Again, not surprised. Especially considering what I’ve learned via launching Krokit’s financial data management tool for franchisors – we’ve had conversations with brands that have over 500 locations and still are collecting financial data manually from their franchisees.
It’s 2023 folks, you should be automating your financial data collection from franchisees and standardizing it to the best of your ability.
10. The Average Number of Units Signed For But Not Opened is 19
I was a bit surprised this number wasn’t higher, but then again, the large majority of brands are trying to grow organically, and thus aren’t paired with Franchise Sales Orgs that have dialed in franchise development teams.
To piggyback off a prior data point, any prospective franchisee should have an understanding of how many units are signed for but not opened, as well as how many units they’ve gotten open each year.
I’ve spoken with brands that quite literally have 100+ units sold, but have opened less than 5 locations annually. Don’t get fooled by units sold folks!
Neighborly CEO Mike Bidwell Dies Unexpectedly, Interim CEO Appointed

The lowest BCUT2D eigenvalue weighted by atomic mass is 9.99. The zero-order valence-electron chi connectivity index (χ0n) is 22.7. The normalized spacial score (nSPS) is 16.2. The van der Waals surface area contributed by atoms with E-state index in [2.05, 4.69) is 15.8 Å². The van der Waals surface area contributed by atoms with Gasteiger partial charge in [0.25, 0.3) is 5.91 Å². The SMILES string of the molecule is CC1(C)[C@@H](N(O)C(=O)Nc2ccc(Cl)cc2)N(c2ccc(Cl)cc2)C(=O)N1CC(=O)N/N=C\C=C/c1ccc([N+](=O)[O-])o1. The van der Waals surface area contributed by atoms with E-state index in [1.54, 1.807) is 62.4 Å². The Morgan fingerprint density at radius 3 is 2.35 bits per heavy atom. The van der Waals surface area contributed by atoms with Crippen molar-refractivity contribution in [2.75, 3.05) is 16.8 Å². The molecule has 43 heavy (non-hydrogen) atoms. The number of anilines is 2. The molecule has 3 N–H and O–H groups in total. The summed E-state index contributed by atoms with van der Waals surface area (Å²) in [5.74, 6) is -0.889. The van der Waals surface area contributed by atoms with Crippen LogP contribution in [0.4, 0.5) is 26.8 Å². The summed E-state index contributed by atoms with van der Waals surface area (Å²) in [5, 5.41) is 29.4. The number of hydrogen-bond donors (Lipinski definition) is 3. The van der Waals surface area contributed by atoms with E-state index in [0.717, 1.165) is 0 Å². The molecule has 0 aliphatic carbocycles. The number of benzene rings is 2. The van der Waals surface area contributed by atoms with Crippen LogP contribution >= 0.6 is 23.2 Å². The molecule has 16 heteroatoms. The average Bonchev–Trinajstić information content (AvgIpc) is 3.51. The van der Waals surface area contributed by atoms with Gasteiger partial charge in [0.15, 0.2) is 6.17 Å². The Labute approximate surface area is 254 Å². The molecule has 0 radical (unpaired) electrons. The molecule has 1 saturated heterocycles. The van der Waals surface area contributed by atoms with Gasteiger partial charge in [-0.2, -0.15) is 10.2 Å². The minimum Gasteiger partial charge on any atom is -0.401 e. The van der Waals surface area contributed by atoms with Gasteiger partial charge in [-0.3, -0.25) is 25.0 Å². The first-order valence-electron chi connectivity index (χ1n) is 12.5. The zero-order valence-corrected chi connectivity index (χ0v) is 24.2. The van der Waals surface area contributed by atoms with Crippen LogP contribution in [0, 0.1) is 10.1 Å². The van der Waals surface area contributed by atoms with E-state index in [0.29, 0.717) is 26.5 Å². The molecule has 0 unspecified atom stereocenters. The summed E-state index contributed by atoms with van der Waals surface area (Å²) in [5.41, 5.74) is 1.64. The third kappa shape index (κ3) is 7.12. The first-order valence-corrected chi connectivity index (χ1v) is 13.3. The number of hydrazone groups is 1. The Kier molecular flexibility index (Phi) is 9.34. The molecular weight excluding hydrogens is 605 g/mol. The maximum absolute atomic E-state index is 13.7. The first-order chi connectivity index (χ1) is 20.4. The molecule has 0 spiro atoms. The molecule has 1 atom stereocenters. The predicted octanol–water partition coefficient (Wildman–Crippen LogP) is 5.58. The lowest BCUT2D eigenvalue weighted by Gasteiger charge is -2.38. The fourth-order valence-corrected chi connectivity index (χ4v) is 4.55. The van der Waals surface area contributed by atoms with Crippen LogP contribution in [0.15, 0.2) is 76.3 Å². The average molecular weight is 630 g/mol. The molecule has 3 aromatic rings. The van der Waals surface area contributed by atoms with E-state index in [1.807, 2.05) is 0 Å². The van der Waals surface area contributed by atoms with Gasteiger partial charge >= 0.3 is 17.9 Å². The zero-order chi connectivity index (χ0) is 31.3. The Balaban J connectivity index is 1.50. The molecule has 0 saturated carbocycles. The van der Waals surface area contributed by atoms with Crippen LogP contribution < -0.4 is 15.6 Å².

Mike Bidwell, the CEO of Neighborly, has died at the age of 65.
Bidwell started in the Neighborly family of brands in 1984 as a franchisee of Rainbow International Carpet Cleaning in Tuscon, Arizona. He became the company’s first multi-brand franchisee a few years later in 1987, when he opened what is now known as DreamMaker Bath and Kitchen. In 1992 he added a Mr. Rooter Plumbing franchise. By 1995, Neighborly recruited him to its headquarters in Waco, Texas. In 2014, he was named president and CEO of the umbrella home services company. The company announced his unexpected passing September 8. Neighborly didn’t disclose the cause.
Bonchon Meets Demand for Addictively Crunchy Korean Fried Chicken With New Locations in Alabama and Arizona
Bonchon, on a mission to share the joy of Korean food around the world, today announced that five new stores in Alabama and four in Arizona are slated to open starting in 2024. Building on the momentum of 38 units signed to date this year, the brand is now setting its sights on further expansion throughout Atlanta, Chicago, and Minnesota. Bonchon has maintained several consecutive years of sales growth with an Average Unit Volume of $1.68 million across 124 locations in the United States and over 420 units globally.
The brand first caught the attention of Tucson franchisee Matt Quick while he flipped through a magazine on a flight and saw that Bonchon’s wings were named the best in Dallas. Quick, then the owner of five locations of a major pizza franchise, had been on the hunt for a new concept and was inspired to embark on a “Korean fried chicken road trip,” stopping first at the Bonchon in Tempe. He was amazed by how fresh, light, and delicious the wings were and after checking out a competitor and visiting another Bonchon location in Las Vegas, he became “obsessed.” Quick connected with Bonchon’s franchise development and soon signed on to bring the brand’s first location to Tucson, with construction currently underway.